Online businesses attract a lot of headlines and investor interest due to the massive growth stories the Internet has provided over the years. The recipe is easy. Take robust top-line growth, mix in relatively low fixed costs, bake for a few years to scale up, and out comes an incredibly successful business model. Unfortunately, this recipe, even when prepared by the best, makes a perishable meal that can spoil very quickly. Barriers to entry online are low and competitive pressures can mount seemingly overnight. When an online model appears broken or, at a minimum, severely impaired, you can always bet short-sellers will show up en masse. Below I've outlined a group of the most heavily shorted stocks in the Internet services arena. Let's dive into each one and figure out if the shorts are right, or due for a squeeze.
Short Interest %
Days to Cover
Source: Capital IQ.
- Online restaurant bookings company OpenTable
earns the award for most heavily shorted Internet stock, with the shorts representing 44% of outstanding shares. Trading at 40 times trailing earnings, bears are as convinced as ever that OpenTable's valuation is absurd in the face of increasing pressure from the likes of U.K.-based Livebookings and potential competition from Google, which purchased restaurant ratings company Zagat last September. Some recent business trends have also been somewhat disconcerting, with the latest quarter showing signs of decelerating growth and pricing pressures. (Nasdaq: OPEN)
is a unique player in the daily deals arena in that it actually makes money. With healthy EBITDA margins of about 25% (something Groupon (Nasdaq: TZOO) can only dream of at this point, given its heavy customer acquisition costs) the company has created a profitable niche in the travel vertical. So what's there to worry about? As evidenced by paltry revenue growth of 6% last quarter, increasing competition in the travel deals space might be too much for this one-trick pony to overcome. (Nasdaq: GRPN)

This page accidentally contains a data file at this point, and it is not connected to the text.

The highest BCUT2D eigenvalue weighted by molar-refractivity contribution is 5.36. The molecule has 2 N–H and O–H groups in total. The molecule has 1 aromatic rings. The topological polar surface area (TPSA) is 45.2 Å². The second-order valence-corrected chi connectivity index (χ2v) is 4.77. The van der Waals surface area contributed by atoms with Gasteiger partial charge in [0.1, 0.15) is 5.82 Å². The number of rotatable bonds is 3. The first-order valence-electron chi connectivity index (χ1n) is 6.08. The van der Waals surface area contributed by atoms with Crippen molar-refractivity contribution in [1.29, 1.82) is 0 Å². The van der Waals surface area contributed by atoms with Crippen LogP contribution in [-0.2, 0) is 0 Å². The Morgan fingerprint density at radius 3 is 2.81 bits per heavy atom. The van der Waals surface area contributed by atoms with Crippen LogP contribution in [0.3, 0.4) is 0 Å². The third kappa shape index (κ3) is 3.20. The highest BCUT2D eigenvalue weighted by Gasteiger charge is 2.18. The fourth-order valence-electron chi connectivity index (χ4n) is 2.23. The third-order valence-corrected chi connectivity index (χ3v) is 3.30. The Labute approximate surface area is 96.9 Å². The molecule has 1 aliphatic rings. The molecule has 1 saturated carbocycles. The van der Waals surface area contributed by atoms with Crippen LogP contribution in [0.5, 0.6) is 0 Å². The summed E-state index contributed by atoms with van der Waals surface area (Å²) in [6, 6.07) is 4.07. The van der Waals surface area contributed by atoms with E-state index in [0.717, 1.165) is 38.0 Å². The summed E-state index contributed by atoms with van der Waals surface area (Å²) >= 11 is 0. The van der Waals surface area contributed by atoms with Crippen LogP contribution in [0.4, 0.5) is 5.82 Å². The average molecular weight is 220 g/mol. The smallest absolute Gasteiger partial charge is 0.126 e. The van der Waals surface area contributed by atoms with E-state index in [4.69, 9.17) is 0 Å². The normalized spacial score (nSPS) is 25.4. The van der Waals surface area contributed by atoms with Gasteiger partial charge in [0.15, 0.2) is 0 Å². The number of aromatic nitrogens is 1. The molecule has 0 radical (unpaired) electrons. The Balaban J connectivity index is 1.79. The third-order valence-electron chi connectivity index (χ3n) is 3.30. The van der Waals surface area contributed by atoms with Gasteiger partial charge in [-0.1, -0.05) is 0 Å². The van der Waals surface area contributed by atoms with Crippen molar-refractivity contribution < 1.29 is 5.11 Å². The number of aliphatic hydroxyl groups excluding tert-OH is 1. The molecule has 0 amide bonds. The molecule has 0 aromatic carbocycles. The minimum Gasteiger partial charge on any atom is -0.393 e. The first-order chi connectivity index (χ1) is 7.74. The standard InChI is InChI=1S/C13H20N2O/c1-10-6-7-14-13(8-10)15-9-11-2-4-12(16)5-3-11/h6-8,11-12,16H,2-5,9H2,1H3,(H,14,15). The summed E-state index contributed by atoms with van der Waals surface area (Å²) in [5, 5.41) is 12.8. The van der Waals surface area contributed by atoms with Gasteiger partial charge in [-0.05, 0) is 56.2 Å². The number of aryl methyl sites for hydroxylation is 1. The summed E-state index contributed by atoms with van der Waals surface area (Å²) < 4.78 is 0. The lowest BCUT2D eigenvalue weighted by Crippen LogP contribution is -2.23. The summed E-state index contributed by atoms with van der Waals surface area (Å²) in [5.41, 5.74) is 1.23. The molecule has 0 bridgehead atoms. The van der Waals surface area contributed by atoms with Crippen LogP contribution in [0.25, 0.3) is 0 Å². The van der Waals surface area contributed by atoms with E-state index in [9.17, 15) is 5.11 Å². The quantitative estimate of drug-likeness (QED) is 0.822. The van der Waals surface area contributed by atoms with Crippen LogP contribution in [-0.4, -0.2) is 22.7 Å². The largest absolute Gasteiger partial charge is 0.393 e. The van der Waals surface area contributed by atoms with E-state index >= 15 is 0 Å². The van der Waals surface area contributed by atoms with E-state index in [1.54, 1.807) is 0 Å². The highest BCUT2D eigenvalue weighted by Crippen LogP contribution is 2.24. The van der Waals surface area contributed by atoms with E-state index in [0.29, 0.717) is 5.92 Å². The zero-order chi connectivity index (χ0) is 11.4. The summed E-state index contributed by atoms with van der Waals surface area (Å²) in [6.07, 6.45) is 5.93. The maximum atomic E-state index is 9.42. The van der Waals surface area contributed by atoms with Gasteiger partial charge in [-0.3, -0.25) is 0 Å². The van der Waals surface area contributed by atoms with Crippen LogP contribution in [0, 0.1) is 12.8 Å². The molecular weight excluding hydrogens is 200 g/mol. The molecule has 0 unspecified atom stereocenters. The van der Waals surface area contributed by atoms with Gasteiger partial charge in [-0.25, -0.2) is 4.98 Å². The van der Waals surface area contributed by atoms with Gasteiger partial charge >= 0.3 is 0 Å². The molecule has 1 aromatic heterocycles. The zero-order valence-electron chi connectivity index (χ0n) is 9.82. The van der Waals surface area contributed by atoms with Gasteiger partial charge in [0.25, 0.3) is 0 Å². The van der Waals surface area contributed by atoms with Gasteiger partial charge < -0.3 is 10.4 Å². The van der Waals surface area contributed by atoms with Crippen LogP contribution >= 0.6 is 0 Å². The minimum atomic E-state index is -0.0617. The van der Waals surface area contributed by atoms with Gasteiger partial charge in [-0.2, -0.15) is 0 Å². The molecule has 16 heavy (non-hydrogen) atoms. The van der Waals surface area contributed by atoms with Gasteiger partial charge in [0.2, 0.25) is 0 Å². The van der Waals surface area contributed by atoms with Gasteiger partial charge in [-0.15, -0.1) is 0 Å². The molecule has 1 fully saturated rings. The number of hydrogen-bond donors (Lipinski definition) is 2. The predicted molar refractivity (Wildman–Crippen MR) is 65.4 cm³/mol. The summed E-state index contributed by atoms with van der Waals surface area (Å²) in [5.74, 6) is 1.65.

- Much to shareholders' chagrin, outperformance within this group means trading for more than $0.50 on last year's dollar. Down 23.6% in the past year, VistaPrint
is this group's top performer by a long shot. That doesn't mean it has many fans, as some observers doubt VistaPrint's ability to continue growing organically while also facing margin pressures. One negative for VistaPrint is significant European exposure. A protracted recession would disproportionately hurt the small and medium-sized businesses VistaPrint targets. Advertising costs have risen steadily relative to revenue, and with new users accounting for 65% of the customer base, don't expect that margin drag to stop anytime soon. (Nasdaq: VPRT)
- Last but not least, we have Ancestry.com
, whose shares fell hard and fast recently after NBC failed to renew Who Do You Think You Are?, a genealogy-related television show that was driving significant consumer interest for Ancestry's subscription services. Critics are convinced that this subscription-based business model is nothing more than a fad that can't stand the test of time. I called the shorts out on this one and went out on a limb with my recent thumbs-up CAPS call. With 21.2% short interest and a sizable 10 days to cover based on average trading volumes, I expect a significant short squeeze in the future as the company proves critics wrong by posting healthy subscriber growth numbers and reaping benefits from cross-selling products like its new AncestryDNA mapping service. (Nasdaq: ACOM)
The Foolish bottom line
As you can see, each of these companies has meaningful work to do in order to win over investor hearts and minds. The shorts aren't always correct, and looking at the stocks they love to hate can be a great starting point for investors to do their own research. After all, there's nothing better than sticking it to the bears with a contrarian pick that works in your favor.
Speaking of bears, the negative sentiment surrounding Facebook is palpable, and at this point I'm not convinced it's overdone. Facebook has a lot to prove as a public company, but if you're looking for an online leader that's already proving itself, this company is a fraction of Facebook's size but boasts some revenue weapons the social-networking juggernaut probably wishes it had. Find out more about this company in our special report: "Forget Facebook -- Here's the Tech IPO You Should Be Buying." Pick up your free copy today by clicking here.
Brenton Flynn has no ownership interest in the companies mentioned. The Motley Fool owns shares of OpenTable, Google, Facebook, and Ancestry.com. Motley Fool newsletter services have recommended buying shares of Google, VistaPrint, Ancestry.com, Travelzoo, and OpenTable. The Motley Fool has a disclosure policy.
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